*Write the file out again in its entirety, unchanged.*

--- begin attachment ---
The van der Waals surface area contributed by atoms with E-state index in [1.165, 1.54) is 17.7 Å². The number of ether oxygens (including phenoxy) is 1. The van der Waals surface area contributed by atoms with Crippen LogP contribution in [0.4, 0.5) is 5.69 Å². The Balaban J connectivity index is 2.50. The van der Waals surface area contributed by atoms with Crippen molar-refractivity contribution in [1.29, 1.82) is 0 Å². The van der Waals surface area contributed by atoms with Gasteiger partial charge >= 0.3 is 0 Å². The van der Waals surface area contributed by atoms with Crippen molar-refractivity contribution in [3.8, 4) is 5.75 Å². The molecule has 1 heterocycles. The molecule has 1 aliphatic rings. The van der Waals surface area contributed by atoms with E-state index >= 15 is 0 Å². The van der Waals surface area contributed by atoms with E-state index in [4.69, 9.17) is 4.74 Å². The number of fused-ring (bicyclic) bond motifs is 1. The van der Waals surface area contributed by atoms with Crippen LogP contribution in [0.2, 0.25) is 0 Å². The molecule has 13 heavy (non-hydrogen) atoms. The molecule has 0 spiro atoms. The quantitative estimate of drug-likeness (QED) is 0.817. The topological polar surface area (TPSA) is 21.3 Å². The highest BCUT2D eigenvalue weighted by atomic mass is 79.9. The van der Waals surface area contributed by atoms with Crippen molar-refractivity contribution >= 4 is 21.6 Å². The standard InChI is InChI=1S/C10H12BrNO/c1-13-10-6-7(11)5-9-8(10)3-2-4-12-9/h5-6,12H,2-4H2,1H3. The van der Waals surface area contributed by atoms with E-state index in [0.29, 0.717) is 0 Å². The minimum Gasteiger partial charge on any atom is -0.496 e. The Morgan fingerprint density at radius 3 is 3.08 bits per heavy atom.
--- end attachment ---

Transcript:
The van der Waals surface area contributed by atoms with E-state index in [1.165, 1.54) is 17.7 Å². The number of ether oxygens (including phenoxy) is 1. The van der Waals surface area contributed by atoms with Crippen LogP contribution in [0.4, 0.5) is 5.69 Å². The Balaban J connectivity index is 2.50. The van der Waals surface area contributed by atoms with Crippen molar-refractivity contribution in [1.29, 1.82) is 0 Å². The van der Waals surface area contributed by atoms with Gasteiger partial charge >= 0.3 is 0 Å². The van der Waals surface area contributed by atoms with Crippen molar-refractivity contribution in [3.8, 4) is 5.75 Å². The molecule has 1 heterocycles. The molecule has 1 aliphatic rings. The van der Waals surface area contributed by atoms with E-state index >= 15 is 0 Å². The van der Waals surface area contributed by atoms with E-state index in [4.69, 9.17) is 4.74 Å². The number of fused-ring (bicyclic) bond motifs is 1. The van der Waals surface area contributed by atoms with Crippen LogP contribution in [0.2, 0.25) is 0 Å². The molecule has 13 heavy (non-hydrogen) atoms. The molecule has 0 spiro atoms. The quantitative estimate of drug-likeness (QED) is 0.817. The topological polar surface area (TPSA) is 21.3 Å². The highest BCUT2D eigenvalue weighted by atomic mass is 79.9. The van der Waals surface area contributed by atoms with Crippen molar-refractivity contribution >= 4 is 21.6 Å². The standard InChI is InChI=1S/C10H12BrNO/c1-13-10-6-7(11)5-9-8(10)3-2-4-12-9/h5-6,12H,2-4H2,1H3. The van der Waals surface area contributed by atoms with E-state index in [0.29, 0.717) is 0 Å². The minimum Gasteiger partial charge on any atom is -0.496 e. The Morgan fingerprint density at radius 3 is 3.08 bits per heavy atom.